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Blood. 2005 Nov 1;106(9):3150-9. Epub 2005 Jul 12.

MDM2 antagonists induce p53-dependent apoptosis in AML: implications for leukemia therapy.

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  • 1Section of Molecular Hematology and Therapy, Department of Blood and Marrow Transplantation, The University of Texas M. D. Anderson Cancer Center, 1515 Holcombe Blvd, Unit 448, Houston, TX 77030, USA.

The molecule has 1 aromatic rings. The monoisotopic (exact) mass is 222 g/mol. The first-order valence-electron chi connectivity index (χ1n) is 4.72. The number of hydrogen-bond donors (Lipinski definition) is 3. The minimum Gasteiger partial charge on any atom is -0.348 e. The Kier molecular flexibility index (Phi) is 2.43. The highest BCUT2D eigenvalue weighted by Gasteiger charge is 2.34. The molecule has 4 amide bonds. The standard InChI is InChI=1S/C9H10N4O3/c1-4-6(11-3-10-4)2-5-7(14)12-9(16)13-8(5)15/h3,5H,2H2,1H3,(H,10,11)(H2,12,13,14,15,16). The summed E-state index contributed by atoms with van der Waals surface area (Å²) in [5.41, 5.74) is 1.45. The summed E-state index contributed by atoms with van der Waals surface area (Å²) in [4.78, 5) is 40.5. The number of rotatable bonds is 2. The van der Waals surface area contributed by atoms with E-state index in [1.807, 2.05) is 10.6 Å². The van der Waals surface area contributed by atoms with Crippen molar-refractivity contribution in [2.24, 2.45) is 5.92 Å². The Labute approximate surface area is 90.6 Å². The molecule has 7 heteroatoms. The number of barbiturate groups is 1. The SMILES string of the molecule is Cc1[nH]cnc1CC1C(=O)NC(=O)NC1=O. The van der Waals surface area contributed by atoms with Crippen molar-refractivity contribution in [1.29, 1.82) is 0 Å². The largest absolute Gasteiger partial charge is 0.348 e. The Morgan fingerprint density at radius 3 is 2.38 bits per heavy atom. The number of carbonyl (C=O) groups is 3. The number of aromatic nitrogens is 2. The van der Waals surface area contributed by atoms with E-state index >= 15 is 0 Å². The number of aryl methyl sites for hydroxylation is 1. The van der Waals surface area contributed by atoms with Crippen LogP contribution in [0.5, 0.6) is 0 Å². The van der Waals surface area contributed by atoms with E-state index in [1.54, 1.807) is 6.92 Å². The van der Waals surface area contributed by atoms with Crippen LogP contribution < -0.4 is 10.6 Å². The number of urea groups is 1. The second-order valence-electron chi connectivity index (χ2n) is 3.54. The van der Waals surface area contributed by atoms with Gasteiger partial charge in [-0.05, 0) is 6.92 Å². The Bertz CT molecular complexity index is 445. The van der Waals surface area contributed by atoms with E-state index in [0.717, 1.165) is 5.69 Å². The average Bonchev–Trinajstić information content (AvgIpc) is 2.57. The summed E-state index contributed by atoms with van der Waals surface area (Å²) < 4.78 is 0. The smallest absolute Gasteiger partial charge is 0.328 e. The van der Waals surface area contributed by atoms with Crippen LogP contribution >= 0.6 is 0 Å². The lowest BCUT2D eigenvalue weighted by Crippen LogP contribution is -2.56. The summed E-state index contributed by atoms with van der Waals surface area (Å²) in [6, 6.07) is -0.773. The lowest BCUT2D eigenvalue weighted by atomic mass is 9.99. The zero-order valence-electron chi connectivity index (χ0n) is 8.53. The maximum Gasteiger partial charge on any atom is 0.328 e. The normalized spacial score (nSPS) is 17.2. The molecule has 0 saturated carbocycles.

Although TP53 mutations are rare in acute myeloid leukemia (AML), inactivation of wild-type p53 protein frequently occurs through overexpression of its negative regulator MDM2 (murine double minute 2). Recently, small-molecule antagonists of MDM2, Nutlins, have been developed that inhibit the p53-MDM2 interaction and activate p53 signaling. Here, we study the effects of p53 activation by Nutlin-3 in AML cells. Treatment with MDM2 inhibitor triggered several molecular events consistent with induction of apoptosis: loss of mitochondrial membrane potential, caspase activation, phosphatidylserine externalization, and DNA fragmentation. There was a positive correlation in primary AML samples with wild-type p53 between baseline MDM2 protein levels and apoptosis induced by MDM2 inhibition. No induction of apoptosis was observed in AML samples harboring mutant p53. Colony formation of AML progenitors was inhibited in a dose-dependent fashion, whereas normal CD34+ progenitor cells were less affected. Mechanistic studies suggested that Nutlin-induced apoptosis was mediated by both transcriptional activation of proapoptotic Bcl-2 family proteins, and transcription-independent mitochondrial permeabilization resulting from mitochondrial p53 translocation. MDM2 inhibition synergistically enhanced cytotoxicity of cytosine arabinoside and doxorubicin in AML blasts but not in normal hematopoietic progenitor cells. p53 activation by targeting the p53-MDM2 interaction might offer a novel therapeutic strategy for AML that retain wild-type p53.

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